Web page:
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Earth Day Community Work Party at Sehome Arboretum

Apr 22 , 9:00 am 12:00 pm

Join the more than 1 billion people worldwide who celebrate Earth Day by joining the City of Bellingham, WWU LEAD, Whatcom Million Trees Project, and Washington Trails Association for a volunteer work party. Together, we will restore habitat in the Sehome Arboretum by planting native trees, removing invasive species, spreading mulch, and more.

Event Details

When and where is the event? This event will take place on Saturday, April 22 from 9 a.m. to 12 p.m. in and near the Sehome Arboretum. We will meet in the WWU parking lot located near the intersection of Billy Frank Jr. Street and East Ivy Street (map coming soon!).

What will we be doing? We will remove invasive species such as English Ivy, Himalayan Blackberry, and Clematis in the area. Using the Miyawaki Method, we will plant a variety of native trees in an ecologically degraded area.

Who can participate? All ages and abilities are welcome at this event. No previous volunteer experience is required. Please contact us at pkvolunteers@cob.org if you would like to request an accommodation or language interpretation.

What should I bring? We provide tools, gloves, snacks, and free coffee and pizza donated by Woods Coffee and Papa Johns. Please bring closed-toe shoes, weather-appropriate clothing, and a water bottle.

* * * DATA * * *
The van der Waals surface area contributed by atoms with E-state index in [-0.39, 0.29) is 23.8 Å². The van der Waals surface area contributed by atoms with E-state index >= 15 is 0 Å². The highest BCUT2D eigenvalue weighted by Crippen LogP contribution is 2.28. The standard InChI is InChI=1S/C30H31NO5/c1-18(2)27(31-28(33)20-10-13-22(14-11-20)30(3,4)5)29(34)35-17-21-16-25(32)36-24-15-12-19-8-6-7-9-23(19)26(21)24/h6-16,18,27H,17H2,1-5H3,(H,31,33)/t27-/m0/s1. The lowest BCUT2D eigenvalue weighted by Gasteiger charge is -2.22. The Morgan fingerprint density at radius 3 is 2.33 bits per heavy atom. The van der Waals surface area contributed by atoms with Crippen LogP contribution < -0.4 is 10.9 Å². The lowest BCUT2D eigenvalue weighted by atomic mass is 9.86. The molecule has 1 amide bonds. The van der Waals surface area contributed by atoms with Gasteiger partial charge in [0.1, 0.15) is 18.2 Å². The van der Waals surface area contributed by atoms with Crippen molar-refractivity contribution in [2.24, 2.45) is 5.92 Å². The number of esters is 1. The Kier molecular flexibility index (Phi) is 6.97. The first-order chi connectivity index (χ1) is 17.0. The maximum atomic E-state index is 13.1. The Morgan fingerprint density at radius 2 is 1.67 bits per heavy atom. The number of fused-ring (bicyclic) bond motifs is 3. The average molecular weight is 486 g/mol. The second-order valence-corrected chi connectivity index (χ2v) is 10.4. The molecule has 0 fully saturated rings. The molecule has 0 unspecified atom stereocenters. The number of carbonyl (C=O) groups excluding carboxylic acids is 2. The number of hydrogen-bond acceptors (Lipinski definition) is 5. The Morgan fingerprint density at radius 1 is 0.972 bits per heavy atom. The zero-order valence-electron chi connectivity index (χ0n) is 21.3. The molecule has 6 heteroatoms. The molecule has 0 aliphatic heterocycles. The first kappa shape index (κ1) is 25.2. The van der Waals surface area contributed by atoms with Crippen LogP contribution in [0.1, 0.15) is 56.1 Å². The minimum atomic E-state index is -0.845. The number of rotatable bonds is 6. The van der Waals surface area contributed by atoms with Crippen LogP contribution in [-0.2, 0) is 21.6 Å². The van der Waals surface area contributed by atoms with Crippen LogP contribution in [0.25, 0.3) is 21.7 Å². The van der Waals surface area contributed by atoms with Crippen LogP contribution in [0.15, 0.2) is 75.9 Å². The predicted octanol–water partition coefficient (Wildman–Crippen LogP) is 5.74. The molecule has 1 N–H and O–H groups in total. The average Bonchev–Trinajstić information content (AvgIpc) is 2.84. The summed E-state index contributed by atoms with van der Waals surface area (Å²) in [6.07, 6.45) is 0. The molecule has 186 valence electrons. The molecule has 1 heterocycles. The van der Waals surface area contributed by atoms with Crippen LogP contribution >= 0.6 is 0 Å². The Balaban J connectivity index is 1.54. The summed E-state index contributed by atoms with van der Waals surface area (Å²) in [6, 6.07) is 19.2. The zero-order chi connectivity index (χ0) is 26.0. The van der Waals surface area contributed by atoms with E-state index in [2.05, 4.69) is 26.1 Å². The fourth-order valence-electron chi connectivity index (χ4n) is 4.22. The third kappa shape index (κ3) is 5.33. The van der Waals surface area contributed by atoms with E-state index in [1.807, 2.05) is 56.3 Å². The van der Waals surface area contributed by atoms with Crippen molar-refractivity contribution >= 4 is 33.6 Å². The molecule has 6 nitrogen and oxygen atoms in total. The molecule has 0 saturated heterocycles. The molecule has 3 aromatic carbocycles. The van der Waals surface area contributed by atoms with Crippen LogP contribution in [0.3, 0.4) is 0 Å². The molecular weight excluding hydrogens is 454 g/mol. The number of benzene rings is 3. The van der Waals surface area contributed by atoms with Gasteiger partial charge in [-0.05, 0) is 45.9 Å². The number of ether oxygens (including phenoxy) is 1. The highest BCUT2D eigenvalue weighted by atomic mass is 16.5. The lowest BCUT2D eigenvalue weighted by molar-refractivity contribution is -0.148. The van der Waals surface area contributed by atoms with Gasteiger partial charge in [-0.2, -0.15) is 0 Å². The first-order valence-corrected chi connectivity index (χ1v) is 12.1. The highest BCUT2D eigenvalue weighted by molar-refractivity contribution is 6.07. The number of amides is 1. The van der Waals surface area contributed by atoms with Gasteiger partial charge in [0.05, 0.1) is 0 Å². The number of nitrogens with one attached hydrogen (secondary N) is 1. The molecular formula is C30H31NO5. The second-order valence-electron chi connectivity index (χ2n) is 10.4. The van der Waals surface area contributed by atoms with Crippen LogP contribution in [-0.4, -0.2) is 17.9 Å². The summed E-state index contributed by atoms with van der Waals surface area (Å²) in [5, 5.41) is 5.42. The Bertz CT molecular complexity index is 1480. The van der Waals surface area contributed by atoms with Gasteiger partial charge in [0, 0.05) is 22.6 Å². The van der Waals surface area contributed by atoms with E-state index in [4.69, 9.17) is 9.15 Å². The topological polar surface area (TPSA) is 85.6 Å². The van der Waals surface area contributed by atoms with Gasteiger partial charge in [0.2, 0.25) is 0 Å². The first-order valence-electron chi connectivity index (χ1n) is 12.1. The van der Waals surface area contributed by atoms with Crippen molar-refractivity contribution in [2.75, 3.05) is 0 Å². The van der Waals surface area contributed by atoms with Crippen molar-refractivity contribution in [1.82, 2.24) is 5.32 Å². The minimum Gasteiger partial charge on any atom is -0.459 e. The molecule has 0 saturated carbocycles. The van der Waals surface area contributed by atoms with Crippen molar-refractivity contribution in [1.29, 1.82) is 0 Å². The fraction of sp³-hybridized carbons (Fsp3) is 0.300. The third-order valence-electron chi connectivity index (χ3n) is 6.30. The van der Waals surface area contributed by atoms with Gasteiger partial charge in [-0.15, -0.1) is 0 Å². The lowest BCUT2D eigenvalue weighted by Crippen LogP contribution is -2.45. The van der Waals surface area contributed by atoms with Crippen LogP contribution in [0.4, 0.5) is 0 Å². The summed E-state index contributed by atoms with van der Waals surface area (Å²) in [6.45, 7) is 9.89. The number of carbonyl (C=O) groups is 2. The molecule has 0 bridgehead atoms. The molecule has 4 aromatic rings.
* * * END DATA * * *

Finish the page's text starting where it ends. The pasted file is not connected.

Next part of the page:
How do I sign up? Spots are limited. Please register for this event in advance. A registration link will be shared on this page closer to April.

More Information

The Miyawaki Method re-creates the conditions needed for a native forest to grow in decades, rather than centuries. This method is focused on planting forests rather than trees, the benefits of which include ecosystem function, carbon sequestration, habitat creation, temperature regulation, and low maintenance costs once established. As they mature, Miyawaki forests are ecologically functional and biodiverse. They are well suited to urban environments because they can grow in areas as small as six parking spots. They have been planted in former parking lots, medians, along highways, behind schools, and in other degraded sites around the world.


Phone: (360) 778-​7105
Email: pkvolunteers@cob.org